In the manufacturing process of the ceramic foam filters, the open-cell polyurethane foam board with appropriate pore size is completely immersed in the mud bath, and the board is repeatedly compressed and expanded by a mechanical plunger device made of perforated steel plate, thereby impregnated with the ceramic slurry. This process lasts from 30 seconds to 1 minute or until the voids of the foam are substantially filled with slurry. The dipped foam board is then taken out of the slurry bath and transferred to the extrusion device.
In view of the thixotropy of the slurry, it is particularly advantageous to vibrate the slurry during the dipping process. Because of the high shear rate applied by vibration, the slurry can easily flow in a short time to fill the voids in the foam. Once the vibration stops, the slurry becomes difficult to flow, so there is little slurry discharged from the foam in the subsequent transfer operation.
Ceramic slurry is an aqueous slurry that contains a certain amount of water to help control viscosity, so that people can impregnate foam materials with the slurry, and it also allows people to use the slurry conveniently.
The aqueous ceramic slurry naturally depends on the ceramic filter required for the selected metal to be filtered. The final ceramic foam filter product must have sufficient performance to withstand the erosion of the specific molten metal and withstand the specific high temperature conditions used. In addition, the slurry should have high fluidity and should be composed of an aqueous suspension of ceramics for use in filters. Preferably, a mixture of aluminum oxide and chromium oxide is used. However, these materials can be used alone or in combination with other ceramic materials. In addition, other typical ceramic materials that can be used include zirconia, magnesia, titanium dioxide, silicon dioxide, and mixtures thereof.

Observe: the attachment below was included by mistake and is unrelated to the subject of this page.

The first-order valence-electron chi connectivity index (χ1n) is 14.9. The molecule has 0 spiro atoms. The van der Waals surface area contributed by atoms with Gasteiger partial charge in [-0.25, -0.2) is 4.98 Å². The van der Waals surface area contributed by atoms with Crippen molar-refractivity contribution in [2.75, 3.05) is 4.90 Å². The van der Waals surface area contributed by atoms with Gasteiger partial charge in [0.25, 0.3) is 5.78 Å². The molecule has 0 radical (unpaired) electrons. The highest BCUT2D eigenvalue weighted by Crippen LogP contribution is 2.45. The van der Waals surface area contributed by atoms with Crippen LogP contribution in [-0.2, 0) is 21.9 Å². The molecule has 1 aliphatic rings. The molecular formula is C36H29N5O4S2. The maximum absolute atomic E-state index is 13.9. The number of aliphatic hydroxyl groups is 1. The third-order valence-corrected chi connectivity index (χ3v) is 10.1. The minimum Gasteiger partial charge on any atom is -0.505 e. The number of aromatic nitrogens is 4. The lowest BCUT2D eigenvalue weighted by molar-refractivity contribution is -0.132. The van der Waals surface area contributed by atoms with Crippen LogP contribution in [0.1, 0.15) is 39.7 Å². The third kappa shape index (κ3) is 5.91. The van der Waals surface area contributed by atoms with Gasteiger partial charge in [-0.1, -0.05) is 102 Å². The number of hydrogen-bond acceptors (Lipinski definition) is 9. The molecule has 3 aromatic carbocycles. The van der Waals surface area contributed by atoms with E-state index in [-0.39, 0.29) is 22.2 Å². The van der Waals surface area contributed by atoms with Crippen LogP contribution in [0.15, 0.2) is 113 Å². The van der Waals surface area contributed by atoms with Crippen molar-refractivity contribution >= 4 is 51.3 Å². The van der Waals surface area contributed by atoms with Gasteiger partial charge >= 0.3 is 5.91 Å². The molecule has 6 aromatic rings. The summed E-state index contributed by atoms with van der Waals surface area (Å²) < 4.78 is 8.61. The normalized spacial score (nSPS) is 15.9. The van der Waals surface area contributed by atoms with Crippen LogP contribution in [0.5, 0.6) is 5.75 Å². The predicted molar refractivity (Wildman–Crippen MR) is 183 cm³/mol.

Ceramic Foam Filters Manufacturing Process
In order to obtain a uniform product, the degree of discharge of excess slurry from the impregnated foam should be strictly controlled, and it should be uniform throughout the body. Conventional methods for removing slurries from organic foams used in manufacturing, such as extrusion, compressed air blowing, and centrifugation, do not always give satisfactory results in this regard. We have found that one or more passes of the impregnated foam through the rollers, and the gap between the rollers is set to be smaller than the thickness of the foam, is the best method.
When the newly rolled foam comes out of the rolling mill, it is also preferable to use a mobile output table to support it. Coating rolls and output stations contribute to the integrity, structural uniformity, and shape of the rolled product because they reduce the effects of unwanted deformation and minimize unnecessary processing that may interfere with the slurry distribution. By changing the nip setting in one pass operation, a high degree of control over the permeability and bulk density of the ceramic foam can be achieved.